Marsha Nouritza Odabashian
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In The Shade of the Peacock, 2010
 
Shades are shadows, traces, ghosts. I am interested in how motifs persist and change over centuries. The peacock: sacred to Hera in the classical world, manuscript motif in medieval Armenia and the wider Western and Islamic cultural spheres, symbol of courtship, living ornament in a landscape, a bird of the genus Pavo of the pheasant family, Phasianidae. In The Shade of the Peacock encompasses all of these and is at the same time none of them. In the Shade of the Peacock exemplifies how motifs function in my paintings, which are the residue of balancing the known, the process of becoming known, and the never to be known. In exploring the ways the physicality of paint and materials mimic the history of painting, of culture, and of my own experience, the 'shades' in my paintings merge perception, illusion, memory, fantasy, dislocation, nostalgia, and oblivion: shades of peacocks, and of other beings. 

Half Perceived: Stalking the Peacock, 2011

Half Perceived: Stalking the Peacock, like my previous series, In the Shade of the Peacock, incorporates and revolves around, with variation, the figure of a peacock, a marginal decorative motif in a 13th century Armenian manuscript. I typically use large central figures surrounded by partly reprentational borders, with its many symbolic interpretations and associations, reflects how we all tend to center ourselves, more or less inescapably, in landscapes of experience that form a background or border of elements that we also know are so much larger than ourselves: they contain us completely and reduce us to a tiny element in a larger pattern that might or might not have a central, loomimg significance like the central motif in a painting. Maybe the best we can do is switch back and forth between centering ourselves and catching glimpses of ourselves as border figures--although seeking ourselves on the border amounts to another kind of centering.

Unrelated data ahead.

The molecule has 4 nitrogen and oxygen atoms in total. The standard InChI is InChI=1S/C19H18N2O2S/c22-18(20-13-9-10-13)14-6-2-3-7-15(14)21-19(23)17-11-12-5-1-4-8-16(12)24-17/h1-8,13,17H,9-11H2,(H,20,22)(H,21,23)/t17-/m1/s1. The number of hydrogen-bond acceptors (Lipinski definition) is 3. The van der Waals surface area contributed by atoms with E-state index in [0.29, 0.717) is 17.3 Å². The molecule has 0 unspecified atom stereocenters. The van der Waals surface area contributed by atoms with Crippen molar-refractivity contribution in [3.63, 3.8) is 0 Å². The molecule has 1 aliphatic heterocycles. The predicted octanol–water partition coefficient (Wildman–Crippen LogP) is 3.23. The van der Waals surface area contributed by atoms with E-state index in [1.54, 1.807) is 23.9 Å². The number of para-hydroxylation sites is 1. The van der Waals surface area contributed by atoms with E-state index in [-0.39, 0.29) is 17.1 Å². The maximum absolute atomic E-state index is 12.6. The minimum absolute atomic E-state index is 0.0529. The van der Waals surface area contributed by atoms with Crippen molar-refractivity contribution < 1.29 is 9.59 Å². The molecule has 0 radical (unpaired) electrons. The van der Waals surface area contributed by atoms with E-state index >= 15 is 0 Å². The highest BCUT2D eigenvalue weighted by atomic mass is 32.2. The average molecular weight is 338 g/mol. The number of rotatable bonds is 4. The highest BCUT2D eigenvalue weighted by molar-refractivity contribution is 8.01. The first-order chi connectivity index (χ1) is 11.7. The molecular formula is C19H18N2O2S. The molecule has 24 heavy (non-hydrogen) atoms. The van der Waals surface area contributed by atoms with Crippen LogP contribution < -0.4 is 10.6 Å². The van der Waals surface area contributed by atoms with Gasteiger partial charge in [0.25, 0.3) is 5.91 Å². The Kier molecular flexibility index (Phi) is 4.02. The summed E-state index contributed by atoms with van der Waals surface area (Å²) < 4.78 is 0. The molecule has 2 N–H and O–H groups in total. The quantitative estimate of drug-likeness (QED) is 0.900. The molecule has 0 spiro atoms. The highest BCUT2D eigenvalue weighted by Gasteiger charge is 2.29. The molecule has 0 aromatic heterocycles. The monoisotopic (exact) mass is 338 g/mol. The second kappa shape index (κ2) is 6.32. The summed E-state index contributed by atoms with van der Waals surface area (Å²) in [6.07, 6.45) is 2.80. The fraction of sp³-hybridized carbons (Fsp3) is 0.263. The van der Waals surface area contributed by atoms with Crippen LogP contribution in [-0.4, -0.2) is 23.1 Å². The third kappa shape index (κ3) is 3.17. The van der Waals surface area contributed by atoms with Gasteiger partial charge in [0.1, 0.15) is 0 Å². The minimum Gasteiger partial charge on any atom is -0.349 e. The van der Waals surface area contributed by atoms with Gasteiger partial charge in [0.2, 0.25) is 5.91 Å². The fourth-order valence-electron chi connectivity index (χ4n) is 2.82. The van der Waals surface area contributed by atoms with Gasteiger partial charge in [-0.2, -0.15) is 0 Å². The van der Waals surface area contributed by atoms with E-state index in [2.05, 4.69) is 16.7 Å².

The magnificent colors and splendid crown make the peacock a perfect central figure. However, when you follow on around, stalk it, as I did with a camera at the Franklin Park Zoo, they spend little time on display and a lot of time acting like birds, walking around, pecking at the ground, monitoring their surroundings. The medieval manuscript tradition preserves this "background" element; at the same time stalking them, photographing them, painting them puts them 'in the center' whatever their place and scale in the composition. This experience of shifting centers and borders is part of what I look for in the painting process itself, with the added dimension of participating in the immense. long, ongoing and splendid history of painting, in which any one person can pretty much only be a miniscule, eccentric element. 

I try to take the center and border one step further by using the fragile and ephemeral media of Model Magic and glitter. art materials typically used by children. A childlike, sometimes mischievous quality often appears in the marginalia of artist monks, which, juxtaposed with the longing for immortality replicates another shift (as artists, we aspire to a sort of centrality, for our work to shore us up, at least by transference, against mortality.) The play between center and border is an inverstigation of this hoped for consolation. 
 
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